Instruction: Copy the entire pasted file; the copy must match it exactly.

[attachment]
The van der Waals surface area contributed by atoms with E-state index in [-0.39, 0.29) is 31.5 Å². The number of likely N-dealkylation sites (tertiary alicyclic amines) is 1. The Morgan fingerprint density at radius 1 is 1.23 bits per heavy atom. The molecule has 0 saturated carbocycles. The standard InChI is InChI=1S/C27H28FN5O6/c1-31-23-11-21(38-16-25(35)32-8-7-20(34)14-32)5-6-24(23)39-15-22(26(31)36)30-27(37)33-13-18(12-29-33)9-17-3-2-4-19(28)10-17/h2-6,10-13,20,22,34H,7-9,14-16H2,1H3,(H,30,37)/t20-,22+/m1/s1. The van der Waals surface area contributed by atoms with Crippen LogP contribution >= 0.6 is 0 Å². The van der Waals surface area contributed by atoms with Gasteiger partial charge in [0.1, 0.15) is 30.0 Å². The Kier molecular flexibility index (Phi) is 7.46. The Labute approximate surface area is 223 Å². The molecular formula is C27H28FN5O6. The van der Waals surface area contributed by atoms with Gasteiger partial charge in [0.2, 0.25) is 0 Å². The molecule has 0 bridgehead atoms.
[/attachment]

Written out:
The van der Waals surface area contributed by atoms with E-state index in [-0.39, 0.29) is 31.5 Å². The number of likely N-dealkylation sites (tertiary alicyclic amines) is 1. The Morgan fingerprint density at radius 1 is 1.23 bits per heavy atom. The molecule has 0 saturated carbocycles. The standard InChI is InChI=1S/C27H28FN5O6/c1-31-23-11-21(38-16-25(35)32-8-7-20(34)14-32)5-6-24(23)39-15-22(26(31)36)30-27(37)33-13-18(12-29-33)9-17-3-2-4-19(28)10-17/h2-6,10-13,20,22,34H,7-9,14-16H2,1H3,(H,30,37)/t20-,22+/m1/s1. The van der Waals surface area contributed by atoms with Crippen LogP contribution >= 0.6 is 0 Å². The van der Waals surface area contributed by atoms with Gasteiger partial charge in [0.1, 0.15) is 30.0 Å². The Kier molecular flexibility index (Phi) is 7.46. The Labute approximate surface area is 223 Å². The molecular formula is C27H28FN5O6. The van der Waals surface area contributed by atoms with Gasteiger partial charge in [0.2, 0.25) is 0 Å². The molecule has 0 bridgehead atoms.